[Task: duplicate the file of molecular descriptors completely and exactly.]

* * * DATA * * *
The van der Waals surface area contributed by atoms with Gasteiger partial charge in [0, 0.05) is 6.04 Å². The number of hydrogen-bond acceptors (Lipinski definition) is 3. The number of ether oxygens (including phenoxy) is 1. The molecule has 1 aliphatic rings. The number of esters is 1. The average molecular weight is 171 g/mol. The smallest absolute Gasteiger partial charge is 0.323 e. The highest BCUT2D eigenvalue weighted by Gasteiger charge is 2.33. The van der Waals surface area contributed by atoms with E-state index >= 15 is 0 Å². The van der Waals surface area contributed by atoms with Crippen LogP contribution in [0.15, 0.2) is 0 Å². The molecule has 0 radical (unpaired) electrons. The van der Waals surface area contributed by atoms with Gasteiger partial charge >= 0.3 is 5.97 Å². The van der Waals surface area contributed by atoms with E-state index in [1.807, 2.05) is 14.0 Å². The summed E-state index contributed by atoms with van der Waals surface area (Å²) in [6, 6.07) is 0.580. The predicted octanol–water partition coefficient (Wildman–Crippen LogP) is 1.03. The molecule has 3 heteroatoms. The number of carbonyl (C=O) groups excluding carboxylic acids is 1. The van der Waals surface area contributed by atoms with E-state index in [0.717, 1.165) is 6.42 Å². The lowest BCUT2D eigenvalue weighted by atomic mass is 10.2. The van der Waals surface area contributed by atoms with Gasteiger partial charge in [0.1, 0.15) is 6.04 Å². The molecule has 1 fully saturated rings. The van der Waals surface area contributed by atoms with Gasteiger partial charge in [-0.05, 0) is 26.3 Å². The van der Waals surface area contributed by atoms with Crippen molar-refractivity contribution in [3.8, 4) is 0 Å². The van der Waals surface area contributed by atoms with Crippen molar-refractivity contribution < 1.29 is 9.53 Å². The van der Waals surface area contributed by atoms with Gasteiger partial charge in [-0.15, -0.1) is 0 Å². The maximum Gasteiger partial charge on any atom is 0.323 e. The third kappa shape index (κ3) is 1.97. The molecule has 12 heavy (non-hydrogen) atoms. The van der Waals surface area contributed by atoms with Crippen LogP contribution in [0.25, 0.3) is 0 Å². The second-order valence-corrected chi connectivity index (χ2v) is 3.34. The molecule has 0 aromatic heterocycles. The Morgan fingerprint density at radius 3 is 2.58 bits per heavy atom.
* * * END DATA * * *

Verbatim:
The van der Waals surface area contributed by atoms with Gasteiger partial charge in [0, 0.05) is 6.04 Å². The number of hydrogen-bond acceptors (Lipinski definition) is 3. The number of ether oxygens (including phenoxy) is 1. The molecule has 1 aliphatic rings. The number of esters is 1. The average molecular weight is 171 g/mol. The smallest absolute Gasteiger partial charge is 0.323 e. The highest BCUT2D eigenvalue weighted by Gasteiger charge is 2.33. The van der Waals surface area contributed by atoms with E-state index >= 15 is 0 Å². The van der Waals surface area contributed by atoms with Crippen LogP contribution in [0.15, 0.2) is 0 Å². The molecule has 0 radical (unpaired) electrons. The van der Waals surface area contributed by atoms with Gasteiger partial charge >= 0.3 is 5.97 Å². The van der Waals surface area contributed by atoms with E-state index in [1.807, 2.05) is 14.0 Å². The summed E-state index contributed by atoms with van der Waals surface area (Å²) in [6, 6.07) is 0.580. The predicted octanol–water partition coefficient (Wildman–Crippen LogP) is 1.03. The molecule has 3 heteroatoms. The number of carbonyl (C=O) groups excluding carboxylic acids is 1. The van der Waals surface area contributed by atoms with E-state index in [0.717, 1.165) is 6.42 Å². The lowest BCUT2D eigenvalue weighted by atomic mass is 10.2. The van der Waals surface area contributed by atoms with Gasteiger partial charge in [0.1, 0.15) is 6.04 Å². The molecule has 1 fully saturated rings. The van der Waals surface area contributed by atoms with Gasteiger partial charge in [-0.05, 0) is 26.3 Å². The van der Waals surface area contributed by atoms with Crippen molar-refractivity contribution in [3.8, 4) is 0 Å². The van der Waals surface area contributed by atoms with Crippen molar-refractivity contribution < 1.29 is 9.53 Å². The van der Waals surface area contributed by atoms with Gasteiger partial charge in [-0.15, -0.1) is 0 Å². The maximum Gasteiger partial charge on any atom is 0.323 e. The third kappa shape index (κ3) is 1.97. The molecule has 12 heavy (non-hydrogen) atoms. The van der Waals surface area contributed by atoms with Crippen LogP contribution in [0.25, 0.3) is 0 Å². The second-order valence-corrected chi connectivity index (χ2v) is 3.34. The molecule has 0 aromatic heterocycles. The Morgan fingerprint density at radius 3 is 2.58 bits per heavy atom.